Safeguards against terrorism financing among financial inclusion strategy

Saturday, August 04, 2018

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BANK of Jamaica (BOJ) Governor Brian Wynter says proposed safeguards against money laundering and terrorism financing are among notable developments emerging under the Government's National Financial Inclusion Strategy (NFIS), since its launch in March 2017.

The strategy is an ambitious portfolio of project activities designed to empower Jamaicans financially, through improved access to financial information and products tailored to meet their needs.

Speaking at a recent NFIS forum at the Terra Nova All-Suite Hotel in St Andrew, Wynter said the policy proposals, including enhanced 'Know Your Customer requirements, seek to institute a risk-based framework for the Government's Anti-Money Laundering/Countering the Financing of Terrorism (AML/CFT) Programme.

This, he said, will ensure that “our system is not hospitable to crimes of money laundering and financing terrorism”.

Wynter, who heads the Financial Inclusion Steering Committee, which is coordinating implementation of the strategy, pointed out that the risk-based framework will enable persons who have been excluded or are underserved by the financial system, “merely because, for example, they may lack a formal proof of address”, to use financial products available in Jamaica.

“Small things can have enormous consequences in the lives of Jamaicans… and [these] policy proposals, once adapted into the anti-money laundering framework… [are] aimed at, at least, helping us to remove [the obstacles] so that access is not impeded for the excluded and underserved,” he contended.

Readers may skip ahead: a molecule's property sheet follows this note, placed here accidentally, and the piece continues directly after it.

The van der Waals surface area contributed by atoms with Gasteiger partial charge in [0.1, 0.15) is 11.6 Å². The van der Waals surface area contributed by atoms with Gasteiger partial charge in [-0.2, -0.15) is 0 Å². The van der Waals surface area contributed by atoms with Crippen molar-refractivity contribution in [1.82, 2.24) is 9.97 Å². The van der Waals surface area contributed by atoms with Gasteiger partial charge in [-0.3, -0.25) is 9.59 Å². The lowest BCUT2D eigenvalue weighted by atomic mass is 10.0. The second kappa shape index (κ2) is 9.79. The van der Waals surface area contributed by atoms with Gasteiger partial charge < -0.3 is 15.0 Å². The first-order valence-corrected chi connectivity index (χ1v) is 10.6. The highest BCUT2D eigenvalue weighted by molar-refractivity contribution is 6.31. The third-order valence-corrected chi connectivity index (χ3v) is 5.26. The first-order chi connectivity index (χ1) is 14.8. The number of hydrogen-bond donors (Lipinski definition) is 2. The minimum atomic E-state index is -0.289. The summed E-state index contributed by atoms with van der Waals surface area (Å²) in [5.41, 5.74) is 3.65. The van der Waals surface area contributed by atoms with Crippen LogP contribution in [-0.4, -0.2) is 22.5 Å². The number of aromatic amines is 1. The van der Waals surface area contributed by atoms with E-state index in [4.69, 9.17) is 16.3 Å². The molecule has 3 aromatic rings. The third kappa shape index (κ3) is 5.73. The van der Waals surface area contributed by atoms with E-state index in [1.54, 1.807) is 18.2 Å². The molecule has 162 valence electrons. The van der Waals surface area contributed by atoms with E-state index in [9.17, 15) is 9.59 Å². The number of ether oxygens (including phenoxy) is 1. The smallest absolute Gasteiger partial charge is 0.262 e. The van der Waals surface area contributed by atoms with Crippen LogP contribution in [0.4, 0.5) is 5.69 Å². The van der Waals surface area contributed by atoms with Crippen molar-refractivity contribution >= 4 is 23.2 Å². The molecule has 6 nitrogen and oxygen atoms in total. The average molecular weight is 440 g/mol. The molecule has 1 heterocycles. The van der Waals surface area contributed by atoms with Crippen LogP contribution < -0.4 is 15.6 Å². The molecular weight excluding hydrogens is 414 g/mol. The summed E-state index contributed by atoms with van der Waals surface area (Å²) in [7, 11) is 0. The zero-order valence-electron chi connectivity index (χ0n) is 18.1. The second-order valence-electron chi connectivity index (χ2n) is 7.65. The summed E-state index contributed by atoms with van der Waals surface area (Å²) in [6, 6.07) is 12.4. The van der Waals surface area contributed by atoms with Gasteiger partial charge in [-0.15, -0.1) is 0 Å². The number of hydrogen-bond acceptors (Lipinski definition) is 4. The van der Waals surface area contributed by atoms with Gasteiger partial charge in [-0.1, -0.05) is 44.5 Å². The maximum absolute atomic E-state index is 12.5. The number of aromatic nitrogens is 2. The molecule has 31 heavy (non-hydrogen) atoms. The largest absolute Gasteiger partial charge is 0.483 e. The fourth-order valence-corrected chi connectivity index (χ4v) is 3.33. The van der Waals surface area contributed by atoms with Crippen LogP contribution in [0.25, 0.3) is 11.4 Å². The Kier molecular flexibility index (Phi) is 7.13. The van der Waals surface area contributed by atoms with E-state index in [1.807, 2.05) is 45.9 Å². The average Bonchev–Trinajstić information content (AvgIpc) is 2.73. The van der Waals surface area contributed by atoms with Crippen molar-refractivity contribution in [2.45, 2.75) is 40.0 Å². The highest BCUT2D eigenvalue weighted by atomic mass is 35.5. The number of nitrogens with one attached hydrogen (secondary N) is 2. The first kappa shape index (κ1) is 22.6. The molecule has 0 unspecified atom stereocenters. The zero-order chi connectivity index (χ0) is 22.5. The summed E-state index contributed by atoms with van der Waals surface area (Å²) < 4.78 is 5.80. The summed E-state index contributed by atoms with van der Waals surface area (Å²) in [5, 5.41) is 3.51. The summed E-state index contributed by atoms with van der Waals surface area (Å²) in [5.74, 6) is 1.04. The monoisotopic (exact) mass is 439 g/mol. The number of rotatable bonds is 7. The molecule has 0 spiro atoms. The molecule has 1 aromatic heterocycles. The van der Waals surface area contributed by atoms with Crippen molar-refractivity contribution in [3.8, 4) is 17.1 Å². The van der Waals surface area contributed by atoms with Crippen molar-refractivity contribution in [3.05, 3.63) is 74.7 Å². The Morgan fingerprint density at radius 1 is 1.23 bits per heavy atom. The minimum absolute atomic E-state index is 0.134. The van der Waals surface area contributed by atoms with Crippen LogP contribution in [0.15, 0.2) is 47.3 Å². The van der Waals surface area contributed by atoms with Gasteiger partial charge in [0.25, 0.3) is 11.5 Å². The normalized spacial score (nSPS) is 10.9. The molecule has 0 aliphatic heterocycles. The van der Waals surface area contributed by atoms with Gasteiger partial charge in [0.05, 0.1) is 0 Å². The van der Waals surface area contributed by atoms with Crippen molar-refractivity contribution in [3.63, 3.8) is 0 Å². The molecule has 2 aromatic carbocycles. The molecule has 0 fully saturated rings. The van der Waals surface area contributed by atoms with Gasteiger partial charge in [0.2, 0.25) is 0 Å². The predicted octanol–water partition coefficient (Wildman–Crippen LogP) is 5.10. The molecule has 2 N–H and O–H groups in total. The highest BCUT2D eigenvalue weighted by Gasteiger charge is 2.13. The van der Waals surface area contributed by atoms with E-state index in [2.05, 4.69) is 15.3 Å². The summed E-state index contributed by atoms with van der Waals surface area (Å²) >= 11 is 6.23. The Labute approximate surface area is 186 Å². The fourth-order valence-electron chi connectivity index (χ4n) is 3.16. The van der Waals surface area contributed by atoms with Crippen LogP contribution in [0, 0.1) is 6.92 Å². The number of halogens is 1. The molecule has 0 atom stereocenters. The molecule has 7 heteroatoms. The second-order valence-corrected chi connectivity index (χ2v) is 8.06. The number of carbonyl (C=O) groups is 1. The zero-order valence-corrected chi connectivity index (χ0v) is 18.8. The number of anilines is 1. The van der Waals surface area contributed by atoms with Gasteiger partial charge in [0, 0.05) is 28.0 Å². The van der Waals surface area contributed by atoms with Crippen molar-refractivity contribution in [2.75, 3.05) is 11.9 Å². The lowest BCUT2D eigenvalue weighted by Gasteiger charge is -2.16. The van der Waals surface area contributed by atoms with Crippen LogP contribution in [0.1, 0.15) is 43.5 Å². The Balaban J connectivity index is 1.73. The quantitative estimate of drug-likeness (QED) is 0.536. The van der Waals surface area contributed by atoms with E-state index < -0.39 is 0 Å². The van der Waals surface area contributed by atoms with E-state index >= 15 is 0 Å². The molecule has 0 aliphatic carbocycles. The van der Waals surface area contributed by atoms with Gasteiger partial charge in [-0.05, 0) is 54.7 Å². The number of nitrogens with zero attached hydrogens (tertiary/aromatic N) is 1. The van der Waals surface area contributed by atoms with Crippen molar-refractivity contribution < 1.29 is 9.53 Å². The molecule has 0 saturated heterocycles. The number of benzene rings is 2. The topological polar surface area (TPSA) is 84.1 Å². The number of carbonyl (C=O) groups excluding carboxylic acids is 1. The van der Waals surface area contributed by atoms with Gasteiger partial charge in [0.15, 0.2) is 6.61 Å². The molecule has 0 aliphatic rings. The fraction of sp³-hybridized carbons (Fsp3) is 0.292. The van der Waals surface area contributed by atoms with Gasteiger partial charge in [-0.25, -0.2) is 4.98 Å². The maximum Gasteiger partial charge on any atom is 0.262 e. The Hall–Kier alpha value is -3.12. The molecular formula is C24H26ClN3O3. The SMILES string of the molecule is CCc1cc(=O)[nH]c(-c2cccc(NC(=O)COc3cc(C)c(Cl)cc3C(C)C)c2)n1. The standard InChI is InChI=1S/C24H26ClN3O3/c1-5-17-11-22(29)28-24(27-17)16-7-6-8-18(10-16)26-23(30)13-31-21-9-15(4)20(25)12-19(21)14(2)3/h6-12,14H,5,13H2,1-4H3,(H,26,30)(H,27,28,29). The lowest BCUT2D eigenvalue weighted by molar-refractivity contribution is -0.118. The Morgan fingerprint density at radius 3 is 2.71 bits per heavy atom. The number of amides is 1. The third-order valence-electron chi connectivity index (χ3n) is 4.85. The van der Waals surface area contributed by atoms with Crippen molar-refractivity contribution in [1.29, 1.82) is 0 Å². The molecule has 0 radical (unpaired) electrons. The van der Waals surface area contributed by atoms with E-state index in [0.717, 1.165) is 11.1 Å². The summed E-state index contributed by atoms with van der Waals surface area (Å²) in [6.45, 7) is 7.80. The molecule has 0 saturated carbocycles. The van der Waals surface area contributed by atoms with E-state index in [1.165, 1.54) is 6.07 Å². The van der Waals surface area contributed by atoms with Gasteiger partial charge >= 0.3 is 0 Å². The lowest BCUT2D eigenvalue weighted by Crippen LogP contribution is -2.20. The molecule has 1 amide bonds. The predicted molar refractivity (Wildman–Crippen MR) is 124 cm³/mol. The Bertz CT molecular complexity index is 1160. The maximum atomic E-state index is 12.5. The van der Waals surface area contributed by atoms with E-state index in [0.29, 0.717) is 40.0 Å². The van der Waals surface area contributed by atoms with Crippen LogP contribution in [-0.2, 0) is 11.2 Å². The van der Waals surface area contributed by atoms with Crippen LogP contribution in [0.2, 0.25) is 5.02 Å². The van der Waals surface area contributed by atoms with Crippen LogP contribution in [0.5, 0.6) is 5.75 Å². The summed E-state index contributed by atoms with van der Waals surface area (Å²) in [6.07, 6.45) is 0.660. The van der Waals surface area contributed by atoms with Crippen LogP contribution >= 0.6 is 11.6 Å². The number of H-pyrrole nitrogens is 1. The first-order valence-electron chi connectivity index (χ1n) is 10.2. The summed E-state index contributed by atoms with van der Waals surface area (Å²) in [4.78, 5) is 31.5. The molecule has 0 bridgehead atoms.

Wynter said another notable engagement under the NFIS is the development of the National Financial Literacy Action Plan and Interim Strategy by the Ministry of Education, Youth and Information, which, he pointed out, “promises to be a very important programme”.

Meanwhile, the governor advised that the BOJ is designing new reporting forms to capture vital information on the extent of private-sector credit being provided to micro, small, and medium-sized enterprises (MSMEs).

The value of loans disbursed to MSMEs by deposit-taking institutions as a percentage of total private-sector credit, is among the NFIS's impact indicators.

Information on this indicator in the NFIS's annual report for 2017 shows no out-turn reflected for 2016, and 0.015 per cent for 2017, based on data collated between March and December of that year.

The target is for an increase in the percentage of total private-sector credit extended to MSMEs to 12 by 2020.

Wynter said the BOJ's lack of “good data” on this area has “adversely impacted our ability to accurately measure what progress we are making towards being a more inclusive society”.

He indicated that work is ongoing to improve the data-gathering processes for MSMEs, “having regard to the new definitions (of MSMEs) under the new National MSME Policy”.

Wynter has also reaffirmed the BOJ's “strong” commitment to ensuring the NFIS's success.

He said the bank has commenced the process of communicating the NFIS's goals and objectives to various interests, and assured that the institution will undertake other engagements, which “find us going to our fellow citizens, hearing their concerns and tailoring our policy responses based on their needs”.

A National Financial Inclusion Council, chaired by Finance and the Public Service Minister Dr Nigel Clarke has been established to oversee the implementation of the NFIS.

The council has fostered a public-private partnership through a Stakeholder Advisory Group chaired by Jamaica National Group's Chief Executive Officer Earl Jarrett.

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